Kids can be cruel. They can sniff out “different” from a mile away, and sometimes they tease or isolate anyone who doesn’t fit in. As a teacher I’ve seen it. And as a parent, I’ve worried about it. But so far we’ve been blessed. I’m not a religious person so using the word blessed seems hypocritical, but it’s a fitting way to describe our experience with our daughter’s peer group. Our child stands out in class—her delayed speech, the EA who shadows her around school, her struggle to keep up, and her inability to understand—these all set her apart. But instead of shutting her out, her classmates circle around her and make her feel special in a “you belong” kind of way. Her teacher told me her friends actually bicker over who gets to take Avery to the office or who gets to partner with her for a project or stand beside her in line. I know Avery feels it. She adores her friends and talks about them with such love. As a mum, I am grateful for these compassionate kids. Their parents are obviously teaching them to treat others with respect and kindness. For that, we (personally but also[…]

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Gymnastics — Inclusive, Fantastic and Elastic!

  My daughter’s genetic make-up is unusual in many ways and I suspect her DNA also includes a unique elastic gene. The girl lives to flip, jump, roll, climb—basically anything that results in her body leaving the ground for any length of time. Avery was first introduced to gymnastics by her cousin — it was love at first back bend and we knew we had to sign our little monkey up for a local program. By “happy-stance” I met Canadian Olympic Gymnast Jessica Tudos on Twitter and she recommended a gym for us. She said it would be a perfect fit. She was right. Though Avery has developmental and physical challenges, Schlegel’s Gymnastics Centre is fully inclusive. Avery is just another active kid in a leotard climbing a rope. Can I just say how thrilled this makes me?? Several years ago Avery attended a play gym and because of her special needs she was placed in a program with kids half her age. There was poor Avery out on the mat with toddlers. This didn’t do anything to develop her physical or social skills. We quickly pulled her out.  Schlegel’s focuses on each child’s individual strengths and needs. It’s non-competitive[…]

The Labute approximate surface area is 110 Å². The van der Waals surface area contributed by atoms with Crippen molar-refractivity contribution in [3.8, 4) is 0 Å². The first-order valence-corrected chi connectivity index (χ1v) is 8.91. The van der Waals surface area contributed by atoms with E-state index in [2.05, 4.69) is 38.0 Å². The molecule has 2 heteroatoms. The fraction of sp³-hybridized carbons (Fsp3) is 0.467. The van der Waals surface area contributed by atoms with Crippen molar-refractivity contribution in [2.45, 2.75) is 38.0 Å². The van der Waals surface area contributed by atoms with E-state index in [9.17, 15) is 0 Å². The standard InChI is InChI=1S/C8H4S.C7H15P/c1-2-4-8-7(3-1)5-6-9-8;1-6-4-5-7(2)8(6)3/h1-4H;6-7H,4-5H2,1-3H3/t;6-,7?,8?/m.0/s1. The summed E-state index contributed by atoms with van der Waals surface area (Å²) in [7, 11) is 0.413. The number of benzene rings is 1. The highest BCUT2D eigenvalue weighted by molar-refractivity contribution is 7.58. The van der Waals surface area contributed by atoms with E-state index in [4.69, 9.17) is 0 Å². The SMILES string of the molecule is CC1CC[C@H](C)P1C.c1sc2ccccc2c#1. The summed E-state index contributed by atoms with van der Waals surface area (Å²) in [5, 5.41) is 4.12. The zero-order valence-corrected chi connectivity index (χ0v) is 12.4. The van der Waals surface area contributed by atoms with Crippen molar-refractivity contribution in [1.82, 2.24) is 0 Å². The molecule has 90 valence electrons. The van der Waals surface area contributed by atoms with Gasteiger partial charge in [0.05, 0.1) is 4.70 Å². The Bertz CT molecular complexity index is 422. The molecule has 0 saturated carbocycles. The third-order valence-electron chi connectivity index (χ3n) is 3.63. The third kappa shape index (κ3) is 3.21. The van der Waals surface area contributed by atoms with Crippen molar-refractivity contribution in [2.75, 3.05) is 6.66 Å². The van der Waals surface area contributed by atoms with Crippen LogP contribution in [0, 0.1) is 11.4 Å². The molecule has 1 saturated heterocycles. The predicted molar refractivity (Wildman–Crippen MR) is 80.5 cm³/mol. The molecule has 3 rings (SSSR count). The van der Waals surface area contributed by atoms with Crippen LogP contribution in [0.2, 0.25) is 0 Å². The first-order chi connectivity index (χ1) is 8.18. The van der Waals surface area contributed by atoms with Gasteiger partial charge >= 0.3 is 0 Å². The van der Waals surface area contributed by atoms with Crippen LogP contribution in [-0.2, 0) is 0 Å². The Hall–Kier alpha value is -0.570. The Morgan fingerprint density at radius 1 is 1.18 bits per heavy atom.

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Inclusion

  My child is different. Her genetics make it so. For some reason, a random shitty stroke of fate, a chunk of her DNA is missing. Nobody knows why. But old friends don’t search for what is missing. They only see the joyful light that surrounds her. They relish her laugh and embrace her sweet but mischievous streak of curiosity. They accept her just as she is. But new friends, some adults and children, hesitate. “What’s wrong with her?” they ask in hushed voices…which we can totally hear by the way.  There is nothing wrong with her. She is special. So please don’t exclude her. Include her when you can. This is my child. Her dad and brother and I love her and it hurts us too when you ignore her or whisper or stare. Get to know her. You won’t be disappointed.